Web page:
Pedagogical implications of digital media???
How has the widespread availability of digital media changed our teaching? What, indeed, are the “pedagogic implications of digital media”? The field is endless, especially if we throw in emerging technologies, and yet this is what we have been asked to deal with in a mere 2,000 words for an assignment as part of a post-graduate Diploma entitled “Digital Media for Education.” What better way to get my mental juices flowing than to think about this aloud, on this blog!
On the face of it, digital media have changed every educator’s teaching profoundly, at home and in class. The same is true for the children’s learning.
I do not know of a single teacher who does not use the internet widely for lesson preparations (and for support re all sorts of issues in school, be it through community forums like www.educationposts.ie or specific sites like http://www.smartclassroommanagement.com/).
Practically every classroom now has at least a data projector if not an interactive whiteboard. In the primary schools I am aware of, having five PCs at the back of the class is the norm, and these schools also have a Laptop Trolley which allows whole classes to use computers, on a 2 students : 1 laptop basis. Broadband, and a comparatively open attitude to sites like YouTube have made using digital media in the classroom easy. One school even has a class set of digital cameras.
Students come into school already able to use keyboards, mice, touchscreens (in most cases). They use digital media in a myriad of formats, and by the end of primary school, there are few who do not have access to at least one of these: Internet, Smartphone, gaming platforms. The norm is that they have all three. They thus have access to a collection of knowledge, tools, and entertainment that was completely unimaginable just one generation ago.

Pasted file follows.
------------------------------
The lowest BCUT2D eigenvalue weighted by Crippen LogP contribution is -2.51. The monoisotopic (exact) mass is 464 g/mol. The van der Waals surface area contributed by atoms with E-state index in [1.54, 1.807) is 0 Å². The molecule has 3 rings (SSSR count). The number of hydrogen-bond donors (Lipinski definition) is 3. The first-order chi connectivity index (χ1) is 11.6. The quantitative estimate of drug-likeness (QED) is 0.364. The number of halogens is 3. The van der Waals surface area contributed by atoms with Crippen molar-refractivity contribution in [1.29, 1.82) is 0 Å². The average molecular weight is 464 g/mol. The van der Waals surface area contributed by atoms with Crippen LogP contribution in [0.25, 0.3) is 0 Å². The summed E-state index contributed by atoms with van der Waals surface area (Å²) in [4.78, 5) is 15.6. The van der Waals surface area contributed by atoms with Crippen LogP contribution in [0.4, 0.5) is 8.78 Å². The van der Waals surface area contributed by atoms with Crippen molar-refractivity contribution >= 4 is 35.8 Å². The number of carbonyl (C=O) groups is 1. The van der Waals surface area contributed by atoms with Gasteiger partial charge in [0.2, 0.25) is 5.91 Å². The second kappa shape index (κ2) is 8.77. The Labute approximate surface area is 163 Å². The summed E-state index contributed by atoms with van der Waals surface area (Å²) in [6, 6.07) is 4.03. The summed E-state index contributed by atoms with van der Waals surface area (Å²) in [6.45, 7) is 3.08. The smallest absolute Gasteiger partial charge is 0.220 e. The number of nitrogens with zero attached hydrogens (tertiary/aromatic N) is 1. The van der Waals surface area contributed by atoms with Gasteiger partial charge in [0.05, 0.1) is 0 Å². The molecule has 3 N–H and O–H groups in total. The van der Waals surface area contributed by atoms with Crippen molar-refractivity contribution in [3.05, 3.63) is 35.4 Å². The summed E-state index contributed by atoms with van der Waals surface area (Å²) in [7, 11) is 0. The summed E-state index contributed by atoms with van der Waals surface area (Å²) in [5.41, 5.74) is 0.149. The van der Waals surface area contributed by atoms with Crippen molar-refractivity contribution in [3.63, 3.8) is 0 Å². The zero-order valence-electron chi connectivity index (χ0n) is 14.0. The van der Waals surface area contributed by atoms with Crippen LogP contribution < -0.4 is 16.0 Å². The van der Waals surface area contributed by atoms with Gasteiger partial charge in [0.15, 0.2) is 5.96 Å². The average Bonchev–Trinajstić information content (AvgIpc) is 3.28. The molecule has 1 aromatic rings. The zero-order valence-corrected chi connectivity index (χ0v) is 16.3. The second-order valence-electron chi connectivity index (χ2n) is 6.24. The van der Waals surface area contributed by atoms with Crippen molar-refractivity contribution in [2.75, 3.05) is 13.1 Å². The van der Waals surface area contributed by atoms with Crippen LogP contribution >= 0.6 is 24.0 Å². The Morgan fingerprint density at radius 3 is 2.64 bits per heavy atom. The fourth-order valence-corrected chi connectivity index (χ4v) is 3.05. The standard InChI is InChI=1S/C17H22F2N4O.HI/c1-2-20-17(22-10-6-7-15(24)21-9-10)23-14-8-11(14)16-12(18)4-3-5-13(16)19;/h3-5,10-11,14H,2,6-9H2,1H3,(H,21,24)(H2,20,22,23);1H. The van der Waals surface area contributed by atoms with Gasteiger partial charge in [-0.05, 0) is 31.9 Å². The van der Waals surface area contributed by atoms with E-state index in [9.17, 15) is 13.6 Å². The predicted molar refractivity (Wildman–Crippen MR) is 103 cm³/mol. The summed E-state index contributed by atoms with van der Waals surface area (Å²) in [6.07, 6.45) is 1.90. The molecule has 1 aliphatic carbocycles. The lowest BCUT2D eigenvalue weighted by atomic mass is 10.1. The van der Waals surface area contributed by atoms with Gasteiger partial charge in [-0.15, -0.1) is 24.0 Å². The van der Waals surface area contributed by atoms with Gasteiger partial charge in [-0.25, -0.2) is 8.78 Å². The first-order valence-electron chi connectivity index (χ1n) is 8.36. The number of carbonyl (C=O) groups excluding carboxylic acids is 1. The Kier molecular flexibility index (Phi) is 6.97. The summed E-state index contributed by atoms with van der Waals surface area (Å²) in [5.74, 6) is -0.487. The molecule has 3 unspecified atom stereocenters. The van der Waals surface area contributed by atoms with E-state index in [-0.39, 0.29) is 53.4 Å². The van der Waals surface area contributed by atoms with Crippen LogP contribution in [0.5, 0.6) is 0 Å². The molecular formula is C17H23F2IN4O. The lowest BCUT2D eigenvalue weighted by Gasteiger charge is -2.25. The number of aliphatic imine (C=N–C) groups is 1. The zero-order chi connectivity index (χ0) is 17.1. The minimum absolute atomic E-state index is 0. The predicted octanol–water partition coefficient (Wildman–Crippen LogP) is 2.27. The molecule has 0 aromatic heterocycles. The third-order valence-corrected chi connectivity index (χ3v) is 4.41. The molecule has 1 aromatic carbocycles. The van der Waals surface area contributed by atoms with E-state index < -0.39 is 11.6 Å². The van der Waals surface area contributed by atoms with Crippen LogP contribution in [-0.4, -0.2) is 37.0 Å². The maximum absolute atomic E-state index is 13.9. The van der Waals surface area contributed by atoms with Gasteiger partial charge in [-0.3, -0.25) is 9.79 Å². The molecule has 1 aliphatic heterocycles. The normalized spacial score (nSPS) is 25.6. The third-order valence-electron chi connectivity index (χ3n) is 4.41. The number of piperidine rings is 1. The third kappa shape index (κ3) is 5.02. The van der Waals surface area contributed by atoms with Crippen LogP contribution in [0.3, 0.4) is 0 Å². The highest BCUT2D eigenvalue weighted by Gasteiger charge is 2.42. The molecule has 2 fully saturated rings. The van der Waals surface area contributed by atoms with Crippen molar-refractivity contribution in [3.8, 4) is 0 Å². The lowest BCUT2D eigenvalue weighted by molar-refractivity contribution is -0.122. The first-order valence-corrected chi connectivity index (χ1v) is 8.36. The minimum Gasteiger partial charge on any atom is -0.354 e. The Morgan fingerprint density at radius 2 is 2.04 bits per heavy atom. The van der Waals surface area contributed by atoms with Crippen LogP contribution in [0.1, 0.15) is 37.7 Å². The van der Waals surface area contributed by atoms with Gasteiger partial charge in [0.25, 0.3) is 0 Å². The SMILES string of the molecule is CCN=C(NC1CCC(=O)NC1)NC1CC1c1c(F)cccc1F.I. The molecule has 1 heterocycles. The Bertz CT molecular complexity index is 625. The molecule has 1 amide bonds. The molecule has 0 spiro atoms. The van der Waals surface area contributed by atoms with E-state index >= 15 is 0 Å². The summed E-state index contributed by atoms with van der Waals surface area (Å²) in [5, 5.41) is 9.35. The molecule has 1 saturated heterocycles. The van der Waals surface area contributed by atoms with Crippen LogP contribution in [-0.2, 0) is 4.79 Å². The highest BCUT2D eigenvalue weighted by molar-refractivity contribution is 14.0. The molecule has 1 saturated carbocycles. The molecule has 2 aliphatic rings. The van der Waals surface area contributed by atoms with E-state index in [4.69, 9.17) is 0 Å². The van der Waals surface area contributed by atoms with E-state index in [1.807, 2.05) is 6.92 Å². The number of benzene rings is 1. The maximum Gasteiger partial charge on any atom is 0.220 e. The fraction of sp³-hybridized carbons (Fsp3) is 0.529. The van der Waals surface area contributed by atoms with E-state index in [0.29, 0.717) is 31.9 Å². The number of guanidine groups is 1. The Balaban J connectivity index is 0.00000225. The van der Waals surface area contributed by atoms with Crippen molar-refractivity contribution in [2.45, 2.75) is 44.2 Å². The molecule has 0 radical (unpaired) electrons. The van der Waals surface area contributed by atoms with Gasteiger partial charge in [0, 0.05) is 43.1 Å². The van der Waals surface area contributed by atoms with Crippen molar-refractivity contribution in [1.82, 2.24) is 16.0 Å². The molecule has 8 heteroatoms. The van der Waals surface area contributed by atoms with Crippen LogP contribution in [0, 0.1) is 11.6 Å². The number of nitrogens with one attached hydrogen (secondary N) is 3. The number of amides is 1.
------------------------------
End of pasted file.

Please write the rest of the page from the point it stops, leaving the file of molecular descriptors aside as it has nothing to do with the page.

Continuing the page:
But do teachers, schools and students use digital media ‘right’?
This, in turn, leads to a pivotal question. How do you know you use digital media ‘right’? And This question should be answered in the context of the response to an even wider question: Why do anything in school at all? And this is where I need to remind myself of the basics.
For that, I tend to go back to “The General Aims of Primary Education,” as stated in the Introduction volume of the Irish Primary curriculum. That sounds dire, dry, boring, but to me, it isn’t.
You see, the Irish Primary Curriculum is what drew me into primary teaching – its aims are brilliant, its child-centred approach is fantastic, we just need to be able to actually teach that way (and class size is an issue here, but I digress), but look at the general aims of primary education, as stated there on p.7:
This, then, is the benchmark for everything we do in school. We should not use digital media just because they are there, not just because they are fun (although motivation is an important factor), not just because we are told that we need to keep up with technological development. We should use them because they help achieve a goal in the interest of the child – see above.
For the pedagogical implication of digital media, that means, in my opinion:
- give each child the skills to function fully in a world where digital media are prevalent
- enable children to understand the structures around digital media, especially issues around social networking, the permanency of one’s internet presence, the fundamental interconnectedness of all things, but also how to develop as a “social being” – that includes reflection on their role as a global citizen
- and everything that is taking place in school now should strengthen the child to continue learning in future.
Great, thanks for listening – I think I’m all set for that assignment now!
PS: Another (by-)product of this course is my huge liking for Minecraft, and the website I have created in order to help teachers bring Minecraft into primary schools. Do have a look! www.primaryminecraft.com